Texas SC: No switching to arbitration on eve of trial

Steve Korris May 8, 2008, 11:37am

Justice Scott Brister

AUSTIN, Texas (Legal Newsline) - For the first time, the Texas Supreme Court has cancelled an arbitrator's award because the winners carried a lawsuit too far before switching to arbitration.

The high court ruled against Robert and Jane Cull, who chose arbitration four days before a scheduled trial of their lawsuit against builder Perry Homes in Tarrant County.

"The rule that one cannot wait until 'the eve of trial' to request arbitration is not limited to the evening before trial," wrote Justice Scott Brister last week.

"Having gotten what they wanted from the litigation process, they could not switch to arbitration at the last minute like this," he wrote.

"If the litigation conduct here is not enough," Brister wrote, "it is hard to imagine what would be."

Justices Nathan Hecht, Harriet O'Neill, Dale Wainwright and David Medina concurred.

They remanded the case to District Judge Thomas Lowe III, "for a prompt trial."

On eight previous occasions the Supreme Court had upheld arbitration awards against protests that parties switched tracks unfairly.

The Court almost upheld arbitration this time. Four of the nine Justices dissented.

Justice Phil Johnson wrote that defendant Perry Homes failed to prove that the switch prejudiced its defense.

He wrote that at a hearing four days before the trial date, the parties agreed they would not be ready for trial.

He wrote that "a trial setting and actually going to trial are different matters."

Chief Justice Wallace Jefferson and Justice Paul Green joined the dissent, and Justice Don Willett wrote a separate dissent.

Brister scoffed at the minority, writing that "the dissents define prejudice in a way that makes it impossible to prove."

He wrote, "They got extensive discovery under one set of rules and then sought to arbitrate the case under another."

He wrote, "They delayed disposition by switching to arbitration when trial was imminent and arbitration was not."

He wrote, "They got the court to order discovery for them and then limited their opponents' right to appellate review."

He wrote, "Such manipulation of litigation for one party's advantage and another's detriment is precisely the kind of inherent unfairness that constitutes prejudice..."

The Culls bought a house from Perry Homes in 1996, for $233,730. With it they bought a warranty that included an arbitration clause.

They sued Perry Homes and two warranty companies in 2000. The warranty companies requested referral to the American Arbitration Association but the Culls opposed it.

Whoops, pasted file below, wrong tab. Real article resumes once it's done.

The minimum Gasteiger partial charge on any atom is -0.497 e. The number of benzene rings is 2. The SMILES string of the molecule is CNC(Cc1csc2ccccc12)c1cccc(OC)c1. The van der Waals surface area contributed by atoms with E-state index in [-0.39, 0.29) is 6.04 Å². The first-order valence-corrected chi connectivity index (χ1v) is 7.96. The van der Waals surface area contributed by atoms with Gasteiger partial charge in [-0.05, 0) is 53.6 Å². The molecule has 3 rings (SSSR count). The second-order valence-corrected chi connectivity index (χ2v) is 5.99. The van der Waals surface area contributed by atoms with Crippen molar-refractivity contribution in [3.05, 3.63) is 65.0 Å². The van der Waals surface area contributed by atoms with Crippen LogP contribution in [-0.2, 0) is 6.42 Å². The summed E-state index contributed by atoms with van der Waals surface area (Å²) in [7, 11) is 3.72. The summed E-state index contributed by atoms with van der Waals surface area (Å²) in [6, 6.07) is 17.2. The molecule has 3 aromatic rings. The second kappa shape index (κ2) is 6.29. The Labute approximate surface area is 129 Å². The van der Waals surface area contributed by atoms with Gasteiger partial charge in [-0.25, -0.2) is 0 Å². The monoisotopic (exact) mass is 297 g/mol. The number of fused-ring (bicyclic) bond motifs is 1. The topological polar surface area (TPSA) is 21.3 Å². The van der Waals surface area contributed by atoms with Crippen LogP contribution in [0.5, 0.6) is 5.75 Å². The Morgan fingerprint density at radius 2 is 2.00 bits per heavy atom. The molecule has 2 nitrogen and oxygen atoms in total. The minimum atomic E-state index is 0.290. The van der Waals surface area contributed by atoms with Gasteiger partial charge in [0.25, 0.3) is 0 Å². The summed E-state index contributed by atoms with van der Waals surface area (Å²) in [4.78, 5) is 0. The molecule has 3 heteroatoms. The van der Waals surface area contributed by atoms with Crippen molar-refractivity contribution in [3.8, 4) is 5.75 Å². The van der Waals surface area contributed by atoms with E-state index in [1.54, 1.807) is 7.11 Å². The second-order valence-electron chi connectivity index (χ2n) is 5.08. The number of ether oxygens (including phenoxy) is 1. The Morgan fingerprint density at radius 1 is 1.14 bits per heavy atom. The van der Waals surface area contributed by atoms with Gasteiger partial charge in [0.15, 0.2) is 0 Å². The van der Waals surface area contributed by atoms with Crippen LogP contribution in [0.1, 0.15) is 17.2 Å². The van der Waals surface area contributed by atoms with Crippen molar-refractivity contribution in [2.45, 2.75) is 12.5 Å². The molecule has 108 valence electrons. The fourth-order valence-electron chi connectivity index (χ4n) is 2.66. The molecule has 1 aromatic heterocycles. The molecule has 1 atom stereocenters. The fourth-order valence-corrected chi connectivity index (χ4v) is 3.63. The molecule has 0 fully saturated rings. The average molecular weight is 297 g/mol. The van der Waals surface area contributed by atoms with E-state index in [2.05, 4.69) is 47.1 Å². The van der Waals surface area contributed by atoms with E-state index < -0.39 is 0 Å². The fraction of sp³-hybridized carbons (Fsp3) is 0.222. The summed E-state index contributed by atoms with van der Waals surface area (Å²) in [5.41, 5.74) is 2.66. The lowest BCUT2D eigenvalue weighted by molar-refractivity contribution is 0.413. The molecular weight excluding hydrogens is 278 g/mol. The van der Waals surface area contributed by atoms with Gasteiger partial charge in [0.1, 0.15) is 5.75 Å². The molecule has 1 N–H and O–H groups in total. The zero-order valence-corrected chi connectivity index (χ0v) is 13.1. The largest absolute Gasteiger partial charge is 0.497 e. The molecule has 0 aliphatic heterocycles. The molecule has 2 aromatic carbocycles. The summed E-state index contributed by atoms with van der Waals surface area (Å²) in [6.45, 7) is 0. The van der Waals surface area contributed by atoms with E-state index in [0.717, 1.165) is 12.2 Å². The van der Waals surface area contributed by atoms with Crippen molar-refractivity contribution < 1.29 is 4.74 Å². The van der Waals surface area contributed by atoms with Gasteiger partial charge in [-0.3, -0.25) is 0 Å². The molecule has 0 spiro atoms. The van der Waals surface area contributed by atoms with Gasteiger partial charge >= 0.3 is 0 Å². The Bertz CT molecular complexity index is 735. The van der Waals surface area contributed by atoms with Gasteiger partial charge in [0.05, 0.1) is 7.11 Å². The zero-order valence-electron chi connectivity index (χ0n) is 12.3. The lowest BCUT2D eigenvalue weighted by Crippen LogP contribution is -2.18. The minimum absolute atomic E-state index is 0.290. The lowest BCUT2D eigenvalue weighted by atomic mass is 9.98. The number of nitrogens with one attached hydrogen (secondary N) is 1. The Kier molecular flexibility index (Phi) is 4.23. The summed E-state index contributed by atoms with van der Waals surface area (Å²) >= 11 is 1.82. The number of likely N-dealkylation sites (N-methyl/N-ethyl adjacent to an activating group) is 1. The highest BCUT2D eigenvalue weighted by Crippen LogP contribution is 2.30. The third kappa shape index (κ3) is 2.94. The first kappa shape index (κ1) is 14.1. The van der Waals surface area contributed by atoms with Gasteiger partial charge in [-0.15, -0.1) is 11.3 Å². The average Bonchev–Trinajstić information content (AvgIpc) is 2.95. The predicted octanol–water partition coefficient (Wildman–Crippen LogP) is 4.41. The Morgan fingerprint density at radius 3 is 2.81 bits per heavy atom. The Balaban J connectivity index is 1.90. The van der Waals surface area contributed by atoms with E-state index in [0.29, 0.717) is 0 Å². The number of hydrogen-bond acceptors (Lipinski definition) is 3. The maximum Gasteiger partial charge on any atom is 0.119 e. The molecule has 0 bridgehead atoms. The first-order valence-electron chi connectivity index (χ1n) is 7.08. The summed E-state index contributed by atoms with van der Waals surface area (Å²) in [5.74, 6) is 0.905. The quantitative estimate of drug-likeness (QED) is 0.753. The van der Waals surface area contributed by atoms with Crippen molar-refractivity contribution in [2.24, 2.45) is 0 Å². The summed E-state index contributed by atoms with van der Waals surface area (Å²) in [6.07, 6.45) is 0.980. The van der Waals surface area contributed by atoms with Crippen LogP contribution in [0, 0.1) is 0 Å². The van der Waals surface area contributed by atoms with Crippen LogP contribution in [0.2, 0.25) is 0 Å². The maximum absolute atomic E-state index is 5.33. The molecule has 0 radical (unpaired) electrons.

The Culls called the association incompetent and biased, complained about its fees, and argued that enforcement of the arbitration clause would be "nothing short of ridiculous."

More than a year later, they moved to compel arbitration.

Lowe said, "I have a problem with people who have competent counsel who wait 14 months and after all this much effort in the courthouse had taken place, to come in and say that they have not waived that arbitration."

He granted arbitration anyway, finding that it would not prejudice the defendants.

At arbitration, the Culls obtained an award of $800,000, including $200,000 for mental anguish, $200,000 for exemplary damages and $110,000 for attorney fees.

Perry Homes asked Lowe to vacate the award, but Lowe confirmed it.
The 2nd District appeals court in Fort Worth affirmed Lowe's decision in 2005.

The Supreme Court heard oral arguments in March 2007. Stacy Obenhaus represented Perry Homes and Thomas Michel represented the Culls.

While Brister found plenty of prejudice and Johnson found none, O'Neill and Willett didn't feel so certain.

O'Neill wrote, "In some circumstances, a party's invocation of the judicial process may be so substantial that a court could presume the party resisting arbitration has been prejudiced and the right to arbitration has been waived."

She wrote, "In my view, such a presumption may easily be drawn on this record."

Willett wrote, "This is admittedly a close call, and the Court makes the best possible case for going the other way."

He wrote, "I have a difficult time saying the trial court acted arbitrarily or disregarded all guiding standards in not reaching the opposite result."

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